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Design of Nanoparticles that Cross the Blood-Brain Barrier by Receptor Mediated Transcytosis


Wiley, Devin Thomas (2013) Design of Nanoparticles that Cross the Blood-Brain Barrier by Receptor Mediated Transcytosis. Dissertation (Ph.D.), California Institute of Technology. doi:10.7907/DKRM-S631.


The primary objective of my thesis work is to establish a set of design criteria for nanoparticles whose purpose is to safely and efficiently access the brain after systemic injection. Nanoparticles that can access the brain may be able to deliver therapeutic molecules to the brain that otherwise would be excluded by the blood-brain barrier.

E. coli glycoprotein 96 (Ecgp96) is explored as a candidate receptor on the blood-brain barrier that could potentially facilitate nanoparticle-receptor mediated transcytosis into the brain. Results from studies utilizing PET/CT, SPECT/CT, MRI, Xenogen fluorescence imaging, and confocal microscopy conclude that Ecgp96 is observed in the blood-brain barrier endothelial cells, but is not accessible from the blood of adult or neonatal mice under normal, non-pathological conditions.

Transferrin receptor is a well-characterized receptor on the blood-brain barrier that is accessible from the blood and known to transcytose transferrin. I focused on this receptor and on synthesizing and characterizing a well-defined set of transferrin containing gold nanoparticles of various sizes and transferrin compositions that would be investigated during in-vivo studies. Nanoparticle sizes were measured by DLS and nanoparticle tracking analysis. Zeta potentials were also measured. Nanoparticle transferrin content was directly measured by labeling transferrin with 64Cu and measuring the nanoparticle associated gamma activity. The nanoparticle binding avidities to mouse transferrin receptors were ranked by a silver enhancement fluorescence-based method using the mouse Neruo2A cell line.

Each nanoparticle formulation was systemically injected into mice, and localization in the mouse brain was observed by silver enhancement light microscopy, and TEM. The quantitation of the gold was determined by ICP-MS. Nanoparticles with large amounts of transferrin remain strongly attached to brain endothelial cells, while nanoparticles with less transferrin are capable of both interacting with transferrin receptor on the luminal side of the blood-brain barrier and detaching from transferrin receptor on the brain side of the blood-brain barrier. These results highlight the fact that the nanoparticle avidity must be tuned to maximize the number of nanoparticles exiting the endothelial cells and entering the brain tissue. Lanthanum nitrate perfusion-fixation studies demonstrate that the nanoparticle formulations investigated do not degrade the blood-brain barrier integrity and enter the brain by transferrin receptor-mediated transcytosis. The results from these studies provide initial design criteria for creating nanoparticle therapeutics for delivery to the brain from systemic administrations.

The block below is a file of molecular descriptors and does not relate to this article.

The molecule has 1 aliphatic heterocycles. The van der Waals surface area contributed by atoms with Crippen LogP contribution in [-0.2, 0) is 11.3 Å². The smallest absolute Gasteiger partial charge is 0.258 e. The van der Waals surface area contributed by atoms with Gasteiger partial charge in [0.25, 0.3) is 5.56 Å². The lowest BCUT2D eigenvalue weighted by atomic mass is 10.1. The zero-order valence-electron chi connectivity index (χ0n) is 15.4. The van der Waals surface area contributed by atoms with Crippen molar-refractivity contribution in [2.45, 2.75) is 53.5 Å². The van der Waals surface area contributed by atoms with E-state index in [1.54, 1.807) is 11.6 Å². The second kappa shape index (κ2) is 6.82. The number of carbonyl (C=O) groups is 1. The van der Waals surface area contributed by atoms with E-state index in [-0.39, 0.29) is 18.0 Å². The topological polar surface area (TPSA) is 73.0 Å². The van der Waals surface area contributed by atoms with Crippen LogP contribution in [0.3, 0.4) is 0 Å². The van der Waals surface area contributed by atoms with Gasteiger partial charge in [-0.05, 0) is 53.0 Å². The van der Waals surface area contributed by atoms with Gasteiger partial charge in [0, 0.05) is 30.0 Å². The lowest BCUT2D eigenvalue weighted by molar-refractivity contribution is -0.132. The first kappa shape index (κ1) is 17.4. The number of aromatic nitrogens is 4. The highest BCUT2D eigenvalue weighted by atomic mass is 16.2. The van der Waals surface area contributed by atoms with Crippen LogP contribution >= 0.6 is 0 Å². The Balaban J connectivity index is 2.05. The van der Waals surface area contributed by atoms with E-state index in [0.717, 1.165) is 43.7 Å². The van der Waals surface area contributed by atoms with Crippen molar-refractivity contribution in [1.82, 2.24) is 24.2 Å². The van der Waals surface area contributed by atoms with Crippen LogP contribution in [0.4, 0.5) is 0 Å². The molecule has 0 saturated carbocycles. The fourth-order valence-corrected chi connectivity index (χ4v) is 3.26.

Item Type:Thesis (Dissertation (Ph.D.))
Subject Keywords:Nanoparticle Transferrin Blood Brain Barrier Receptor Mediated Transcytosis
Degree Grantor:California Institute of Technology
Division:Chemistry and Chemical Engineering
Major Option:Chemical Engineering
Thesis Availability:Public (worldwide access)
Research Advisor(s):
  • Davis, Mark E.
Thesis Committee:
  • Davis, Mark E. (chair)
  • Flagan, Richard C.
  • Tirrell, David A.
  • Webster, Paul
Defense Date:1 May 2013
Non-Caltech Author Email:devinwiley (AT)
Funding AgencyGrant Number
NIHR01 NS071112
Record Number:CaltechTHESIS:03062013-145838327
Persistent URL:
Related URLs:
URLURL TypeDescription adapted for ch. 3
Default Usage Policy:No commercial reproduction, distribution, display or performance rights in this work are provided.
ID Code:7498
Deposited By: Devin Wiley
Deposited On:15 May 2014 16:27
Last Modified:03 Oct 2019 23:59

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